Our Lodge

MASTER’S MESSAGE

Scott Siekierski
Worshipful Master 2017-2018

SiekierskiFriends and Brothers, thank you for visiting our website and learning about our Lodge.

At Knox-Corinthian Lodge, we celebrate something that is constant and unchanging. It transcends generations, and it is shared among World War II veterans, Gen X-ers, and Millennials alike. That something is the heart of a good man.

With that foundation and our belief in a higher power, we pursue a craft that brings purpose to our lives, fosters meaningful relationships, and makes a tangible difference in our community.

All too often in today’s society one may find himself involved in something just for the sake of being involved, and get little from it other than a entry on a résumé. However, we know that life is short–and our time is valuable–so if you feel that your efforts are less fulfilling than they should be, I urge you to learn more about Masonry.

We focus on brotherhood, ritual, learning, tradition, and philanthropy. We associate with good men from all walks of life and meet them “on the level” as Masons. We learn and practice ceremonies unique to Masonry that enlighten and connect us to both distinguished and forgotten brethren from our past. Finally, we do good in our community—we fund scholarships, support blood drives, and raise money for the Scottish Rite Hospital to help children in need, to name a few of our philanthropic endeavors.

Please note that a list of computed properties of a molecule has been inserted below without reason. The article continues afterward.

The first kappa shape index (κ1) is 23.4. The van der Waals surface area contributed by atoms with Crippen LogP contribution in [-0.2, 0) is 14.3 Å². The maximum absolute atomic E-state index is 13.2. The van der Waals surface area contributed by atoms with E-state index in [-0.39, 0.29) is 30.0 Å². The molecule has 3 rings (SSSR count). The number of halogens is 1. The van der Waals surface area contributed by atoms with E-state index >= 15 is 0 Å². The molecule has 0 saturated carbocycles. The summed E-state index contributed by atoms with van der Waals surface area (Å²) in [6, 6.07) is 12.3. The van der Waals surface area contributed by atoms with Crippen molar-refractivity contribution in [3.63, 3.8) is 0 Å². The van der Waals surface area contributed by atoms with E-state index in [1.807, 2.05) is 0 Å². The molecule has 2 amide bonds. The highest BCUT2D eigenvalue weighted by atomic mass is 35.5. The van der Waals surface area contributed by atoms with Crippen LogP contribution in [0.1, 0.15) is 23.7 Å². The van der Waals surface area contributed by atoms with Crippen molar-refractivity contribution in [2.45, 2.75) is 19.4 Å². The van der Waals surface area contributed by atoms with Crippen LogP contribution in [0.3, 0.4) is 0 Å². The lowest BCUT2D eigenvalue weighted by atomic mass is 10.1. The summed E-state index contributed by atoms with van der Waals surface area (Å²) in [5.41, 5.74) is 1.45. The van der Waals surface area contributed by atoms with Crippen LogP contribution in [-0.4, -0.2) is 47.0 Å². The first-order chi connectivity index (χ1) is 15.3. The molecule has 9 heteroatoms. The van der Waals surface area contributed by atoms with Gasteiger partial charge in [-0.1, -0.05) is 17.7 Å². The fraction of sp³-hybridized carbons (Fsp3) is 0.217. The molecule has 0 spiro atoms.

If any of this moves you, then you may have the heart of a Mason.

Reaching out and asking for more information is the first step.

-Scott Siekierski, Worshipful Master ’17/’18

LODGE HISTORY

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Henry Knox, namesake of Knox County, TX and Knox-Corinthian Lodge #851

The Texas Legislature named the counties of our beloved state according to three basic categories. First, they were named for the Spanish and Indian names. Secondly, they were named for heroes of The Alamo and The Texas Revolution. Thirdly they were named for the Heroes of the Civil War. In some cases they even named them for themselves!

Knox County, however–the namesake of our lodge–was named for one of the greatest heroes of the American Revolution, Henry Knox–who was an active freemason.

Henry Knox was a hard-headed Irishman, who was forced to give up school at an early age to support his mother and family due to the death of his father. He became self-educated, and eventually bought a bookstore of his own. This was to stand him in good stead in life, for at that time books were still fairly uncommon and a luxury, so his trade put him in contact with the wealthiest and most intellectually-accomplished men of the time. He soon became known not only for his intellect, but also for his steadfast virtue.

He soon became known not only for his intellect, but also for his steadfast virtue.

Knox was a member of Old Boston Lodge. He joined the local militia in 1772, which lead to his participation in the Battle of Bunker Hill. Brother Knox was with Grand Master Joseph Warren, when Warren suffered his fatal blow and died on that battlefield.